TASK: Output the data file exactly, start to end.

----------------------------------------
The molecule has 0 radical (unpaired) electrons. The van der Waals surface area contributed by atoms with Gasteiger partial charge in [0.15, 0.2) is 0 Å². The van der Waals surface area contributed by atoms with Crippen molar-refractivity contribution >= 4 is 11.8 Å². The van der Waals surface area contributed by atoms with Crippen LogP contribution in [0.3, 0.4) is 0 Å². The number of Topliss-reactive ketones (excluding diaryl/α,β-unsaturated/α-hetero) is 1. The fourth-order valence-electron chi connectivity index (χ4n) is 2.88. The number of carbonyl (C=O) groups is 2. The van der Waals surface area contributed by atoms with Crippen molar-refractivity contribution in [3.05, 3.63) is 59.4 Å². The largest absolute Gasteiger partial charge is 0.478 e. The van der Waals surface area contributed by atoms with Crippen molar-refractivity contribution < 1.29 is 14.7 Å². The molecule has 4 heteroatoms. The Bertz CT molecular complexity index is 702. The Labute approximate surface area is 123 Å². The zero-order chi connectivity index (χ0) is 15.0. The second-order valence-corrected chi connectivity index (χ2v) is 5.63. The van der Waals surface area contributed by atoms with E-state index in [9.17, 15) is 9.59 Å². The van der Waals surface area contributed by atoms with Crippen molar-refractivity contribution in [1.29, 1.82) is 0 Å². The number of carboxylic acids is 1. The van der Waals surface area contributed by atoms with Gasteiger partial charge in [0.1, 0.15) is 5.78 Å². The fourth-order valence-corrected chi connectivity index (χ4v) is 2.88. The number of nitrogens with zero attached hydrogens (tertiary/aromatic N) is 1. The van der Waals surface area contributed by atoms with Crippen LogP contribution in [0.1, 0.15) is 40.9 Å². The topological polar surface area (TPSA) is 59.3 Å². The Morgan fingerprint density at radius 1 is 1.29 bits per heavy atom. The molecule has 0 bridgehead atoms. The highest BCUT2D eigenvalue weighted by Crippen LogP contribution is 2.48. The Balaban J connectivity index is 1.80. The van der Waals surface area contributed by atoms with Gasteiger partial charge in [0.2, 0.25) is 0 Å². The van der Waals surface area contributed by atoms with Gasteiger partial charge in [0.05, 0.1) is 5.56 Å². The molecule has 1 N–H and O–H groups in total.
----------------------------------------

The molecule has 0 radical (unpaired) electrons. The van der Waals surface area contributed by atoms with Gasteiger partial charge in [0.15, 0.2) is 0 Å². The van der Waals surface area contributed by atoms with Crippen molar-refractivity contribution >= 4 is 11.8 Å². The van der Waals surface area contributed by atoms with Crippen LogP contribution in [0.3, 0.4) is 0 Å². The number of Topliss-reactive ketones (excluding diaryl/α,β-unsaturated/α-hetero) is 1. The fourth-order valence-electron chi connectivity index (χ4n) is 2.88. The number of carbonyl (C=O) groups is 2. The van der Waals surface area contributed by atoms with Crippen molar-refractivity contribution in [3.05, 3.63) is 59.4 Å². The largest absolute Gasteiger partial charge is 0.478 e. The van der Waals surface area contributed by atoms with Crippen molar-refractivity contribution < 1.29 is 14.7 Å². The molecule has 4 heteroatoms. The Bertz CT molecular complexity index is 702. The Labute approximate surface area is 123 Å². The zero-order chi connectivity index (χ0) is 15.0. The second-order valence-corrected chi connectivity index (χ2v) is 5.63. The van der Waals surface area contributed by atoms with E-state index in [9.17, 15) is 9.59 Å². The van der Waals surface area contributed by atoms with Crippen molar-refractivity contribution in [1.29, 1.82) is 0 Å². The number of carboxylic acids is 1. The van der Waals surface area contributed by atoms with Gasteiger partial charge in [0.1, 0.15) is 5.78 Å². The fourth-order valence-corrected chi connectivity index (χ4v) is 2.88. The number of nitrogens with zero attached hydrogens (tertiary/aromatic N) is 1. The van der Waals surface area contributed by atoms with Crippen LogP contribution in [0.1, 0.15) is 40.9 Å². The topological polar surface area (TPSA) is 59.3 Å². The Morgan fingerprint density at radius 1 is 1.29 bits per heavy atom. The molecule has 0 bridgehead atoms. The highest BCUT2D eigenvalue weighted by Crippen LogP contribution is 2.48. The Balaban J connectivity index is 1.80. The van der Waals surface area contributed by atoms with Gasteiger partial charge in [0.2, 0.25) is 0 Å². The van der Waals surface area contributed by atoms with Gasteiger partial charge in [0.05, 0.1) is 5.56 Å². The molecule has 1 N–H and O–H groups in total.